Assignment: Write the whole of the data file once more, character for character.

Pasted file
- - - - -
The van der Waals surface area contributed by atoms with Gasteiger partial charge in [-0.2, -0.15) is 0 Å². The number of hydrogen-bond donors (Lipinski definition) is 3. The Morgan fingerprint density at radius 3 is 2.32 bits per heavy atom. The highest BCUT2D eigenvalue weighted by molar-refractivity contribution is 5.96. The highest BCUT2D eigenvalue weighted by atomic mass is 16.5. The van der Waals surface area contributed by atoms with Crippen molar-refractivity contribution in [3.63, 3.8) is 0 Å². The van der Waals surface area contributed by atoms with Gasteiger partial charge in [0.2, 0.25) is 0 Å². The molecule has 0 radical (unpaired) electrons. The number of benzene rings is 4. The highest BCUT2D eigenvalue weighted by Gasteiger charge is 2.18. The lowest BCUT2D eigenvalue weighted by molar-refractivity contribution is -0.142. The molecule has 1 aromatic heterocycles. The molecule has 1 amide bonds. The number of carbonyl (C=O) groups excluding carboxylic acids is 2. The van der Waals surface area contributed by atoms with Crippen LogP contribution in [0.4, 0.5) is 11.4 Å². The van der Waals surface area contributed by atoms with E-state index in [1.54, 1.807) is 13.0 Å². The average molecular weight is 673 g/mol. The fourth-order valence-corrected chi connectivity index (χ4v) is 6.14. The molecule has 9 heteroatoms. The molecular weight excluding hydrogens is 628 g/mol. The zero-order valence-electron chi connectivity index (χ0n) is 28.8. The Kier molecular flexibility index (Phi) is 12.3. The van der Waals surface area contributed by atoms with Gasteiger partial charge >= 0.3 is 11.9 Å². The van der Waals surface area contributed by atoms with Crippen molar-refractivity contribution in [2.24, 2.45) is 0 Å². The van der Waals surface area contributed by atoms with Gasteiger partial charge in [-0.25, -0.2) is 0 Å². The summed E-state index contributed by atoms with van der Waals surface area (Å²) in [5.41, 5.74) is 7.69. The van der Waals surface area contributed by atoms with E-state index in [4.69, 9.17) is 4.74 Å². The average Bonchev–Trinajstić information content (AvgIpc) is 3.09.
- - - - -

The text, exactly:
The van der Waals surface area contributed by atoms with Gasteiger partial charge in [-0.2, -0.15) is 0 Å². The number of hydrogen-bond donors (Lipinski definition) is 3. The Morgan fingerprint density at radius 3 is 2.32 bits per heavy atom. The highest BCUT2D eigenvalue weighted by molar-refractivity contribution is 5.96. The highest BCUT2D eigenvalue weighted by atomic mass is 16.5. The van der Waals surface area contributed by atoms with Crippen molar-refractivity contribution in [3.63, 3.8) is 0 Å². The van der Waals surface area contributed by atoms with Gasteiger partial charge in [0.2, 0.25) is 0 Å². The molecule has 0 radical (unpaired) electrons. The number of benzene rings is 4. The highest BCUT2D eigenvalue weighted by Gasteiger charge is 2.18. The lowest BCUT2D eigenvalue weighted by molar-refractivity contribution is -0.142. The molecule has 1 aromatic heterocycles. The molecule has 1 amide bonds. The number of carbonyl (C=O) groups excluding carboxylic acids is 2. The van der Waals surface area contributed by atoms with Crippen LogP contribution in [0.4, 0.5) is 11.4 Å². The van der Waals surface area contributed by atoms with E-state index in [1.54, 1.807) is 13.0 Å². The average molecular weight is 673 g/mol. The fourth-order valence-corrected chi connectivity index (χ4v) is 6.14. The molecule has 9 heteroatoms. The molecular weight excluding hydrogens is 628 g/mol. The zero-order valence-electron chi connectivity index (χ0n) is 28.8. The Kier molecular flexibility index (Phi) is 12.3. The van der Waals surface area contributed by atoms with Gasteiger partial charge >= 0.3 is 11.9 Å². The van der Waals surface area contributed by atoms with Crippen molar-refractivity contribution in [2.24, 2.45) is 0 Å². The van der Waals surface area contributed by atoms with Gasteiger partial charge in [-0.25, -0.2) is 0 Å². The summed E-state index contributed by atoms with van der Waals surface area (Å²) in [5.41, 5.74) is 7.69. The van der Waals surface area contributed by atoms with E-state index in [4.69, 9.17) is 4.74 Å². The average Bonchev–Trinajstić information content (AvgIpc) is 3.09.